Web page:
< Report One:  Our Paths To, and Through, Palestine/israel >

Today's Realities, Tomorrow's Leaders
Delegation to Palestine/Israel
July 18, 2012

We invite delegation participants to comment on and react to the experiences they have during our Israel/Palestine delegations in written Trip Reports

Individual delegates contribute pieces to these reports.  As such, reports are not comprehensive accounts of every meeting or experience, but impressions of those things that most impact individuals.  Submitted reports may be edited for clarity or brevity. Trip reports do not necessarily reflect the views of Interfaith Peace-Builders, trip leaders, or delegation partner organizations.  We hope you enjoy reading and we encourage you to share these reports with others.



No Neutrality
By Manal F.

On the issue of Palestine - one would only be kidding themselves to say they're neutral. Being here again and hearing Ruth today from Israeli Committee Against House Demolitions(ICAHD), and with an eye witness view of the grave injustice Palestinians are living with, one has to realize that not enough is being done by the international community. 

Racial profiling is alive and well in Israel. Nothing is done by accident. The demolition of homes is about the destruction of a family. In Palestinian society, as in many other societies, the home is a nucleus. Most women are homemakers and as their homes are destroyed they become disoriented. The children are traumatized and the emotional effects are devastating. 

Studies have shown the long term adverse effect of home demolitions on the family unit. Palestinians, like other human beings, should have the basic human right to have a home. On the issue of Palestine, one cannot be neutral. It is time for change. It is time for justice. 


Paths: Sacred, Profane, and Profound
By Robbie W.

Today was our first full day in Jerusalem, but I have already experienced a lifetime of memories.  Our flight from DC to Tel Aviv via Frankfurt was thankfully uneventful – except our flight was delayed by about an hour in Frankfurt due to “technical difficulties,” and five members of our delegation were pulled from Passport Control in Tel Aviv for “extra attention.”  All five are Arab-American.  Thankfully we talked at orientation about what to expect at Passport Control in Israel.  After over an hour, four of the five were released, but they were still holding onto and questioning the last one.  One of our leaders stayed with him and the rest of us headed on to Jerusalem on a bus.  The last delegate and our second leader joined us later that night.

Today we visited the Old City of Jerusalem in the morning.  The Old City includes four quarters: the Jewish, Muslim, Christian, and Armenian Quarter.  Within each quarter are sacred and Holy Sites.  In the Jewish Quarter, we visited the Western Wall (the “Wailing Wall”).  I was allowed to enter and touched the wall saying a prayer for Israel and the Israelis.  In the Muslim Quarter, we visited the Dome of the Rock and the Al-Aqsa Mosque, and I said a prayer for Palestine and Muslims everywhere.  Muslims are preparing to celebrate the holiday of Ramadan, and so the Muslim Quarter is filled with holiday lights and decorations.  Some of the Muslim members of our delegation will be fasting during the holiday which means no food or water in 90 degree heat from sunrise to sunset.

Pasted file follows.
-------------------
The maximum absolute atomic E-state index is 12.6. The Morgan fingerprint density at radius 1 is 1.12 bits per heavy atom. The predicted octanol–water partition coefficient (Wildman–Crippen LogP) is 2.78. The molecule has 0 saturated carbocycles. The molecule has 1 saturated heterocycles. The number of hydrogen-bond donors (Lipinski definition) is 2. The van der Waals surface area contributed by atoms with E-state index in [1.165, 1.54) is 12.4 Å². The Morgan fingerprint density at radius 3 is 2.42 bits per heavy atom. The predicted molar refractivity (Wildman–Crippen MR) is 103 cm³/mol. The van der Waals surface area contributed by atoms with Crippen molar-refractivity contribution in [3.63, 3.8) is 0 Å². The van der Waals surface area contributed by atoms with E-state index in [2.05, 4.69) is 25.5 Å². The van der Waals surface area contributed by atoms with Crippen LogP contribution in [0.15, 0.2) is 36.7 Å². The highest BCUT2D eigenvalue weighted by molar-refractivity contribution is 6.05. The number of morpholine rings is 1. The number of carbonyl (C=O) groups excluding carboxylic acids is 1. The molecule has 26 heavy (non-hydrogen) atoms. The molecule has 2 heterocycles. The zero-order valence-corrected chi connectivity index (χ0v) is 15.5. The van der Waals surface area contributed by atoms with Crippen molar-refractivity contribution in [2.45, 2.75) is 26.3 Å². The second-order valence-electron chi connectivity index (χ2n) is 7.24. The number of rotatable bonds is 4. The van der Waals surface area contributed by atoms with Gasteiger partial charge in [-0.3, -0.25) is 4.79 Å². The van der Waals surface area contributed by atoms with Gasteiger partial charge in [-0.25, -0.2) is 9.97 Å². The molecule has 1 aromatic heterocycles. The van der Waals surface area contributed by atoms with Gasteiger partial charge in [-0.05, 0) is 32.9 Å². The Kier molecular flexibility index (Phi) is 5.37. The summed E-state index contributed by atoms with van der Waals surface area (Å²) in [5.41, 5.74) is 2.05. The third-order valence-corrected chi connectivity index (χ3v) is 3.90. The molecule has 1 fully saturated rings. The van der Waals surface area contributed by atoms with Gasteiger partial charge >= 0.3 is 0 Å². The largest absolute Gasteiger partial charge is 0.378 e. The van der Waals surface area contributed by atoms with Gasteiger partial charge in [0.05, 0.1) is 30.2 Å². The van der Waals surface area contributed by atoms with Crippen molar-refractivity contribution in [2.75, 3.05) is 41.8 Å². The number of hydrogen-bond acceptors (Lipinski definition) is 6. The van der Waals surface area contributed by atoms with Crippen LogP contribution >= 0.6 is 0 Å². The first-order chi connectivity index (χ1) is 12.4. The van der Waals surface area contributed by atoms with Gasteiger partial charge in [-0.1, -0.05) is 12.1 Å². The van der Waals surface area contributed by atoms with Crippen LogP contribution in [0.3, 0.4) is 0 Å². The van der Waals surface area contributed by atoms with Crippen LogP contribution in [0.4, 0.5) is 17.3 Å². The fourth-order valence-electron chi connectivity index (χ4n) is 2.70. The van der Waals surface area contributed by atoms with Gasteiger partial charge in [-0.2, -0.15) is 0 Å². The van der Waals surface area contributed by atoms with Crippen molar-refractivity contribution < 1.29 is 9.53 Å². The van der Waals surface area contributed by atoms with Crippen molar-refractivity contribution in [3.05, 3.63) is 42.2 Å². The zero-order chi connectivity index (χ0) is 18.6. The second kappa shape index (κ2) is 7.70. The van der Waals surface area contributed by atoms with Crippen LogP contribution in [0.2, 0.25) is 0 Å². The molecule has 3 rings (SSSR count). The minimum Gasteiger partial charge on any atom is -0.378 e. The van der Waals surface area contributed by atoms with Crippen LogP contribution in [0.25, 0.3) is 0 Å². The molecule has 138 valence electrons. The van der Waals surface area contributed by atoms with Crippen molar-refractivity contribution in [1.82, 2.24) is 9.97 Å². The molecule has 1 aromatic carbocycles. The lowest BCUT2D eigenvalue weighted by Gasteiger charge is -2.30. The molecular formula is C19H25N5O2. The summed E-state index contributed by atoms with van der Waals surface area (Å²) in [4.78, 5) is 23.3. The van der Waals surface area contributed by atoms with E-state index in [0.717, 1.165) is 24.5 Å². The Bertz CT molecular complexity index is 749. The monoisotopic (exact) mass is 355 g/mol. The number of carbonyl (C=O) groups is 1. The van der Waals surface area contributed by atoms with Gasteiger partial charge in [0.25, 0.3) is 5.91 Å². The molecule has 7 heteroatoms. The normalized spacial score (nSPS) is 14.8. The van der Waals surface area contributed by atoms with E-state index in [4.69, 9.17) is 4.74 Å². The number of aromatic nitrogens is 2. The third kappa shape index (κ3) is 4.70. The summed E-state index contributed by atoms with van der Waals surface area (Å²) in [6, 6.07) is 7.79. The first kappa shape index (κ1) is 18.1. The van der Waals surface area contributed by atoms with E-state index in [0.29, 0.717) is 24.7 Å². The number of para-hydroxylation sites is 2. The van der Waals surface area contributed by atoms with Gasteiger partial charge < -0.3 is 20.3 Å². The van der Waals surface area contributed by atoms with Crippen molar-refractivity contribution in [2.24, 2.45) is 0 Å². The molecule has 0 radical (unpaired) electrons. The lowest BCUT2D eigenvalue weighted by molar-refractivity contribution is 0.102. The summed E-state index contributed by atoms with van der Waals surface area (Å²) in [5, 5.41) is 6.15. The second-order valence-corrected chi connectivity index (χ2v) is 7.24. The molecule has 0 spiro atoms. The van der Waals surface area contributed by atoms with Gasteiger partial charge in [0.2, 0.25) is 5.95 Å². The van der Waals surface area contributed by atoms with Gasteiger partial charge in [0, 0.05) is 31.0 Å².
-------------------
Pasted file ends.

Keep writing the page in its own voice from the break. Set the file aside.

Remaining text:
We finally visited the Christian Quarter where we visited the Church of the Holy Sepulchre.  The Church of the Holy Sepulchre was built over the site where Jesus was crucified, buried, and rose from the dead.  It was an amazing and powerful experience, and I am looking forward to going back there when I have some free time.  

The path Jesus walked from when he was condemned to death to where he was resurrected is called the Via Dolorosa or “Way of Sorrows.”  It begins in the Muslim Quarter and ends in the Christian Quarter.  Walking along this route was a powerful experience for me as well, and I would also like to spend more time here.  My favorite station is Station IV where Jesus met his mother on his way to Golgotha.  I am reminded of the scene in Mel Gibson’s The Passion of the Christ when Jesus meets his mother, how she watches her son fall to the ground under the weight of the cross and is reminded of when he fell as a little boy and she was able to pick him up; however, this time, she cannot help him.

In the afternoon we met with a representative from the Israeli Committee Against House Demolition (ICAHD).  We learned about and visited Jewish-Israeli settlements in the West Bank and East Jerusalem, land that is designated to the Palestinians.  We saw the strong contrast between the affluent Israeli homes in the occupied territories and impoverished Palestinian homes.  We saw piles of trash and burnt grass around the Palestine homes and were told that the Palestinians burn their trash because it is not collected even though they pay taxes to the Israeli government. 

We saw the massive wall running through the West Bank and East Jerusalem attempting to further discourage and cut off the Palestinians in their designated territory from resources like water, power, parks, roads, schools, and hospitals.  We saw huge piles of rock and wire where Palestinian homes used to stand.